REF­ER­ENCE MARK The chang­ing busi­ness model of auto shows

The chang­ing busi­ness model of auto shows

Motor Trend (USA) - - Contents - @markrechtin Mark Rechtin REF­ER­ENCE MARK

There have been a lot of think pieces writ­ten re­cently pre­dict­ing the demise of the big-time auto show. Rea­sons in­clude the rise of self-driv­ing cars, car-shar­ing, and anony­mous elec­tric ve­hi­cles that could siphon the joy out of car own­er­ship. Long term, these prog­nos­ti­ca­tions might be right. But for now, peo­ple still see the pur­chase of a car as spe­cial, and an auto show is the best place to see all the sheet­metal in one place.

Some au­tomak­ers are lead­ing a shift away from auto shows. At last fall’s Frankfurt Mo­tor Show, Nis­san, Peu­geot, Fiat, Volvo, Jeep, Mit­subishi, and In­finiti all gave the Messe Frankfurt a pass. Likely it’s be­cause Ger­man brands carry 60 per­cent do­mes­tic mar­ket share (no for­eign brand has more than 3 per­cent share), and there­fore the show was seen as a poor in­vest­ment. Also, the show is a po­lit­i­cal swamp—where non-ger­man au­tomak­ers’ press con­fer­ences are rel­e­gated to dis­tant halls and pegged against the home team’s pre­ferred sched­ule.

Sim­i­larly, Porsche, Mercedes, and BMW have pulled out of the Detroit auto show, mostly be­cause they do rel­a­tively lit­tle busi­ness in the Detroit metro area and it costs $100 per chair to get a union trades­man to set up a press con­fer­ence. Other au­tomak­ers walked away from Detroit be­cause they had noth­ing new to an­nounce, they hate be­ing stuck in frigid Detroit in Jan­uary, and the show di­rectly com­petes against CES. The lat­ter two rea­sons are why the show is con­sid­er­ing mov­ing its dates to Oc­to­ber.

And for its me­dia days, the Los Angeles Auto Show re­named it­self Au­to­mo­bil­ity LA (with an af­fil­i­ated au­ton­o­mous-car con­fer­ence) be­cause it wants to seem at the fore­front of self-driv­ing cars but also be­cause its sec­ond-tier ve­hi­cle in­tro­duc­tions failed to gen­er­ate suf­fi­cient me­dia buzz, and it needed to re­brand.

Some be­lieve auto shows are on the de­cline be­cause we’ll all be in self­driv­ing or shared cars within the next decade—which will make per­sonal car pur­chas­ing ob­so­lete. And for that rea­son, the L.A. show or­ga­niz­ers look pre­scient. But as the fa­tal au­ton­o­mous Uber vs. pedes­trian ac­ci­dent in Tempe, Ari­zona, in March ev­i­dences, we might not be on that fast track to au­ton­omy. (Re­visit my col­umn in the March is­sue for a re­fresher course on that topic.)

Let’s not for­get the in­her­ent busi­ness model of the re­gional auto show. It’s not about about con­cept cars; it’s about build­ing deal­er­ship traf­fic with pur­chase in­ten­ders. Sure, there are pric­ing pres­sures on ev­ery au­tomaker’s mar­ket­ing bud­get. But there’s no ig­nor­ing the siz­able down­stream rev­enue that comes from con­sumers be­ing able to view acres of sheet­metal with­out feel­ing pres­sured to buy.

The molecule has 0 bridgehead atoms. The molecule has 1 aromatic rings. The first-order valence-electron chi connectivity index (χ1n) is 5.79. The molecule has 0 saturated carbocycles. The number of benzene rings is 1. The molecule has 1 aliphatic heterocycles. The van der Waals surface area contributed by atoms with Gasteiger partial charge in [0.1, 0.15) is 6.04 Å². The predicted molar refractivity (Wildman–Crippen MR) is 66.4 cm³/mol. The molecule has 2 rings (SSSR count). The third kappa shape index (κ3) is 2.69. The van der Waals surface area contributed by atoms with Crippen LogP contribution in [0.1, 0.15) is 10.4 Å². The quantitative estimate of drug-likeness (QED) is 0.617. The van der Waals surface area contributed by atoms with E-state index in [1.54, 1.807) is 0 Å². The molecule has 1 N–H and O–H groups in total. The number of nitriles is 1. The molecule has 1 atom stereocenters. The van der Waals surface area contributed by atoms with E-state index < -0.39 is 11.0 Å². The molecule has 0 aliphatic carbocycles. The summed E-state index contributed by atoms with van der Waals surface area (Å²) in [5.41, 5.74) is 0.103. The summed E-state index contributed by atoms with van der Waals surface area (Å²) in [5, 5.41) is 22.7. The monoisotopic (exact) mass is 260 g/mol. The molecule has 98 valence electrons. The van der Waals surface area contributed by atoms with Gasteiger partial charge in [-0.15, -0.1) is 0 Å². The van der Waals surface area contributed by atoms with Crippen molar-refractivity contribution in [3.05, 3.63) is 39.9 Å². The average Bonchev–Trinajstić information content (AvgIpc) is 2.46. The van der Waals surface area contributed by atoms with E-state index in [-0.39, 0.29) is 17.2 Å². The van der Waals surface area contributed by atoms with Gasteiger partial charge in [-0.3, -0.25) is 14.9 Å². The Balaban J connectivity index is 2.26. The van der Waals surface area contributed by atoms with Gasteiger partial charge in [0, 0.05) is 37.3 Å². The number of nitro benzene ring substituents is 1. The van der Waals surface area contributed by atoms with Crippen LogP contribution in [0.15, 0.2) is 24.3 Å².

The L.A. and New York auto shows have gen­er­ated 1 mil­lion turn­stile counts for decades. (Re­ces­sions slow at­ten­dance a bit, but there’s a re­bound when the econ­omy re­cov­ers.) And de­spite be­ing held in the grip of win­ter, Chicago and Detroit are close be­hind in at­ten­dance. You know a car show is healthy when floor space has grown by 75,000 square feet in the past two years, as Chicago’s has. And hun­dreds of thousands of Chicagoans braved Snow­maged­don to check out the new Chevy Sil­ver­ado— which had been un­veiled the month be­fore in Detroit.

Some could ar­gue, “Of course you’re

gonna love auto shows. Mo­tor Trend spon­sors about 20 of them.” And those folks would have a point. Mo­tor Trend pro­duces re­gional auto shows—from Mil­wau­kee to Mem­phis, from Ana­heim to Or­lando—be­cause it’s good busi­ness. Not only is at­ten­dance on the rise, but the per­cent­age of folks deep into the “pur­chase fun­nel” who at­tend lo­cal auto shows is also re­ally high, and it’s not wa­ver­ing. Data from Fore­sight Re­search shows that nearly a halfmil­lion folks who at­tended auto shows last year moved much fur­ther into the buy-it-now headspace af­ter at­tend­ing. Can’t ar­gue with re­sults.

Dur­ing a typ­i­cal year, au­tomak­ers sell be­tween 15 mil­lion and 17 mil­lion ve­hi­cles in the U.S. When healthy, the car in­dus­try is a $600 bil­lion retail busi­ness, year in, year out. There’s no sign of that di­min­ish­ing.

Look, if auto shows were dy­ing, we’d see the public vot­ing with their shoe leather (as is the case with de­clin­ing movie the­ater at­ten­dance). But for now, the turn­stile counts re­main strong. Yes, auto shows and au­tomak­ers are ad­just­ing their busi­ness model to ac­count for the chang­ing com­pet­i­tive land­scape, in­ter­net shop­ping, so­cial me­dia, and vir­tual re­al­ity. What we’re see­ing is that Amer­i­cans still want to see the sheet­metal, sit in the seats, and kick the tires. n

We might not be on the fast track to­ward au­ton­omy— or the de­cline of auto shows.

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